As written by Simon L. Lewis and Mark A. Maslin, “[t]ime is divided by geologists according to marked shifts in Earth’s state” (Lewis & Maslin, 2015). Based on this, they propose two possibilities of dating the Anthropocene: 1610 (the beginning of globalization) or 1964 (Great Acceleration), but they also list other important historical events that might be regarded as the beginning of the epoch such as the Origin of farming, New-Old World Collision, Industrial Revolution, or the Nuclear Weapon detonation (Lewis & Maslin, 2015). The widely disputed problem of dating the beginning of the Anthropocene is challenging not only from the geological point of view, but also from the perspective of the cultural, political, and social consequences that such a decision would bring. As noticed by the authors, the choice of the date “would probably affect the perception of human actions on the environment,” and “highlight[s] social concerns, particularly the unequal power relationships between different groups of people, economic growth, the impacts of globalized trade, and our current reliance on fossil fuels” (Lewis & Maslin, 2015). In other words, the date would point to the event which enabled the Climate Crisis to develop, and it would suggest that, in order to successfully deal with Climate Change, humans have to go back to the way of life they lived before that event. This could be extremely challenging if the chosen time range would refer to events such as the New-Old World Collision (1492–1800), from which there is no way back. Additionally, since history already has the answers to who was responsible for the aforementioned events and for their consequences, choosing one of these historical events as the beginning of the Anthropocene epoch would indicate who is (at least partly) responsible for the current Climate Crisis. Another implication mentioned by the authors – change in “the perception of human actions on the environment” (Lewis & Maslin, 2015) was discussed even earlier by another scholar – a historian named Dipesh Chakrabarty – in his article 'The Climate of History: Four Theses' (Chakrabarty 2009). One of the most important conclusions of this article is that by becoming a geological force, people have buried the division between the natural history and human history. There is only one history now, and human fate has become inseparably linked to nature’s. There is no place anymore to think about human actions without considering nature and vice-versa.

Figure 4: Freeman Island, Long Beach, California, USA, 2017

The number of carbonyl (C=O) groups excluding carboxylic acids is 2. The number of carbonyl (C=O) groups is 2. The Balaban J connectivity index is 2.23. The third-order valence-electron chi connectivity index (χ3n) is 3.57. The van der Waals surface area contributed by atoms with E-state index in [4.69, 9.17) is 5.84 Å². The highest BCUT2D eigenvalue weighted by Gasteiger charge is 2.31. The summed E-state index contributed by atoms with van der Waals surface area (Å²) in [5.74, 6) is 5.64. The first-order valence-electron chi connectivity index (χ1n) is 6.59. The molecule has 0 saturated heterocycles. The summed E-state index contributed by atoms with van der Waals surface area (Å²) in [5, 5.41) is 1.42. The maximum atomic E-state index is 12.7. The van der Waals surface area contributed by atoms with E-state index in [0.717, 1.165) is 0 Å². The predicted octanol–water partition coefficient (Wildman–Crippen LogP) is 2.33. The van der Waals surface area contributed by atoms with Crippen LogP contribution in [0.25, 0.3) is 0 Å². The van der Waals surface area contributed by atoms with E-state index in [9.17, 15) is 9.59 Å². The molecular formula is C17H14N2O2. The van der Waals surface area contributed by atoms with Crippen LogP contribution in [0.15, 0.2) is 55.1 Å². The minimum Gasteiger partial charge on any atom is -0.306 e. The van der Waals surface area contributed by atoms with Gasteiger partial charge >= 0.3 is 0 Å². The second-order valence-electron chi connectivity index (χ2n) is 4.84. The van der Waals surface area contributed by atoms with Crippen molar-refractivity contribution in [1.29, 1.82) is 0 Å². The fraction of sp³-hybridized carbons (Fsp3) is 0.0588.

The Anthropocene is an epoch where humans are no longer changing only their close environment – they are changing the planetary system. Human actions have an impact on such seemingly remote processes as global temperatures, oceans acidity, or the procreation of turtles. By becoming a geological factor humans have acquired power comparable to the forces of nature. The responsibility for such a state of things can be expressed not only through the choice of the epoch’s name but also through the choice of its beginning. Therefore, the heated discussion around both should not be surprising.

Bibliographical References:

Binczyk, E. (2019). Epoka czlowieka (Polish Edition) (1st ed.). Wydawnictwo Naukowe PWN.

Chakrabarty, D. (2009). The Climate of History: Four Theses. Critical Inquiry, 35(2), 197–222.

Crutzen, P. J., & Stoermer, E. F. (2000). The Anthropocene. Global Change Newsletter, 41, 17–18. poi/18.316f18321323470177580001401/1376383088452/NL41.pdf

Fisher, D. R., Waggle, J., & Leifeld, P. (2012). Where Does Political Polarization Come From? Locating Polarization Within the U.S. Climate Change Debate. American Behavioral Scientist, 57(1), 70–92.

Lewis, S. L., & Maslin, M. A. (2015). Defining the Anthropocene. Nature, 519(7542), 171–180.

Oreskes, N. (2004). The Scientific Consensus on Climate Change. Science, 306(5702), 1686.

RICKARDS, L. A. (2015). Metaphor and the Anthropocene: Presenting Humans as a Geological Force. Geographical Research, 53(3), 280–287.

Williams, J., & Crutzen, P. J. (2013). Perspectives on our planet in the Anthropocene. Environmental Chemistry, 10(4), 269.

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Marcelina Marcjoniak